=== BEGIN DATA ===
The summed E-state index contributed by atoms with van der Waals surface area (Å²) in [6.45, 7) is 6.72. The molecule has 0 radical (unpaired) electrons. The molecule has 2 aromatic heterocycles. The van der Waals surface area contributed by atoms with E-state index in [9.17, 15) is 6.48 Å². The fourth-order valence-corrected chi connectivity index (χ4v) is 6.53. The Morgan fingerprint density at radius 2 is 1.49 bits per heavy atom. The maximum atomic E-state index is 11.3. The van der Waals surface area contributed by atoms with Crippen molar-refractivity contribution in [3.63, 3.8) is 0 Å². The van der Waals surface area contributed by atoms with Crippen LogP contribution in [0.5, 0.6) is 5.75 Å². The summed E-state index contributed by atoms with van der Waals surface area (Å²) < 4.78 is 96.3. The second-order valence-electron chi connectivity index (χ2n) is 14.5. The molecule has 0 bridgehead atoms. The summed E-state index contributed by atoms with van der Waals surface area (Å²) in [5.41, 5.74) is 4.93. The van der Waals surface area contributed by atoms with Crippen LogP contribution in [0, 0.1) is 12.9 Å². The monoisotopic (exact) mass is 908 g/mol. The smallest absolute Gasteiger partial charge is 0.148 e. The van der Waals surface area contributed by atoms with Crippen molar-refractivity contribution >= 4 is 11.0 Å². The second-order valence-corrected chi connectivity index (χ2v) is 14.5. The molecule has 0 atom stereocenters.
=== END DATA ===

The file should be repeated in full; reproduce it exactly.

The summed E-state index contributed by atoms with van der Waals surface area (Å²) in [6.45, 7) is 6.72. The molecule has 0 radical (unpaired) electrons. The molecule has 2 aromatic heterocycles. The van der Waals surface area contributed by atoms with E-state index in [9.17, 15) is 6.48 Å². The fourth-order valence-corrected chi connectivity index (χ4v) is 6.53. The Morgan fingerprint density at radius 2 is 1.49 bits per heavy atom. The maximum atomic E-state index is 11.3. The van der Waals surface area contributed by atoms with Crippen molar-refractivity contribution in [3.63, 3.8) is 0 Å². The van der Waals surface area contributed by atoms with Crippen LogP contribution in [0.5, 0.6) is 5.75 Å². The summed E-state index contributed by atoms with van der Waals surface area (Å²) < 4.78 is 96.3. The second-order valence-electron chi connectivity index (χ2n) is 14.5. The molecule has 0 bridgehead atoms. The summed E-state index contributed by atoms with van der Waals surface area (Å²) in [5.41, 5.74) is 4.93. The van der Waals surface area contributed by atoms with Crippen LogP contribution in [0, 0.1) is 12.9 Å². The monoisotopic (exact) mass is 908 g/mol. The smallest absolute Gasteiger partial charge is 0.148 e. The van der Waals surface area contributed by atoms with Crippen molar-refractivity contribution >= 4 is 11.0 Å². The second-order valence-corrected chi connectivity index (χ2v) is 14.5. The molecule has 0 atom stereocenters.